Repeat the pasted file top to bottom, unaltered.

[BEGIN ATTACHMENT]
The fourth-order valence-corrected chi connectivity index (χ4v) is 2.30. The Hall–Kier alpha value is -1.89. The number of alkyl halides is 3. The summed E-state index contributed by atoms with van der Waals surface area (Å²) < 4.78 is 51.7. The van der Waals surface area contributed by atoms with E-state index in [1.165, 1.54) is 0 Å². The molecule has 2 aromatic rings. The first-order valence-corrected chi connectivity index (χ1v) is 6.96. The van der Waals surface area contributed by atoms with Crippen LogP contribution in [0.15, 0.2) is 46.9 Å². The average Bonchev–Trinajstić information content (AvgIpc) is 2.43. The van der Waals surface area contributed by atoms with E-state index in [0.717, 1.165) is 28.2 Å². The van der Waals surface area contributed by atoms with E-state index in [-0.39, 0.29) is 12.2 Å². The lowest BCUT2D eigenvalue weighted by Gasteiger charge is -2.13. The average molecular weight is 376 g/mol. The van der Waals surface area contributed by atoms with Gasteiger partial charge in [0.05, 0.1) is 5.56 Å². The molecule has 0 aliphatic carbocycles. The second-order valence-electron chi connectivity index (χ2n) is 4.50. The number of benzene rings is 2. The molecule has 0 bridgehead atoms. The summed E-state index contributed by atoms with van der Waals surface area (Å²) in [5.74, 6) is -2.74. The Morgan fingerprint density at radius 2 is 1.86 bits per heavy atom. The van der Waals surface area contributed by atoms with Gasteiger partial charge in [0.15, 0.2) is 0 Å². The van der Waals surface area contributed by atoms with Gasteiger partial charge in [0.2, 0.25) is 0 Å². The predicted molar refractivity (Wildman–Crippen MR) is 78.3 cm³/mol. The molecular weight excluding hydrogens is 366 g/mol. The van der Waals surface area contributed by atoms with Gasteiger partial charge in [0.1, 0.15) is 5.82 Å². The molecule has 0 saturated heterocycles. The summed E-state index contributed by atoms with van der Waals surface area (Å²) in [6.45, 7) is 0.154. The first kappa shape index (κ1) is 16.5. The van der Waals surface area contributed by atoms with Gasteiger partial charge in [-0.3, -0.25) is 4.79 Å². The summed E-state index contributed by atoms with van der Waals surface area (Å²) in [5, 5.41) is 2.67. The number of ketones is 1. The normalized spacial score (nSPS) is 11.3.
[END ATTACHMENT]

The fourth-order valence-corrected chi connectivity index (χ4v) is 2.30. The Hall–Kier alpha value is -1.89. The number of alkyl halides is 3. The summed E-state index contributed by atoms with van der Waals surface area (Å²) < 4.78 is 51.7. The van der Waals surface area contributed by atoms with E-state index in [1.165, 1.54) is 0 Å². The molecule has 2 aromatic rings. The first-order valence-corrected chi connectivity index (χ1v) is 6.96. The van der Waals surface area contributed by atoms with Crippen LogP contribution in [0.15, 0.2) is 46.9 Å². The average Bonchev–Trinajstić information content (AvgIpc) is 2.43. The van der Waals surface area contributed by atoms with E-state index in [0.717, 1.165) is 28.2 Å². The van der Waals surface area contributed by atoms with E-state index in [-0.39, 0.29) is 12.2 Å². The lowest BCUT2D eigenvalue weighted by Gasteiger charge is -2.13. The average molecular weight is 376 g/mol. The van der Waals surface area contributed by atoms with Gasteiger partial charge in [0.05, 0.1) is 5.56 Å². The molecule has 0 aliphatic carbocycles. The second-order valence-electron chi connectivity index (χ2n) is 4.50. The number of benzene rings is 2. The molecule has 0 bridgehead atoms. The summed E-state index contributed by atoms with van der Waals surface area (Å²) in [5.74, 6) is -2.74. The Morgan fingerprint density at radius 2 is 1.86 bits per heavy atom. The van der Waals surface area contributed by atoms with Gasteiger partial charge in [0.15, 0.2) is 0 Å². The van der Waals surface area contributed by atoms with Gasteiger partial charge in [0.2, 0.25) is 0 Å². The predicted molar refractivity (Wildman–Crippen MR) is 78.3 cm³/mol. The molecular weight excluding hydrogens is 366 g/mol. The van der Waals surface area contributed by atoms with Gasteiger partial charge in [0.1, 0.15) is 5.82 Å². The molecule has 0 saturated heterocycles. The summed E-state index contributed by atoms with van der Waals surface area (Å²) in [6.45, 7) is 0.154. The first kappa shape index (κ1) is 16.5. The van der Waals surface area contributed by atoms with Gasteiger partial charge in [-0.3, -0.25) is 4.79 Å². The summed E-state index contributed by atoms with van der Waals surface area (Å²) in [5, 5.41) is 2.67. The number of ketones is 1. The normalized spacial score (nSPS) is 11.3.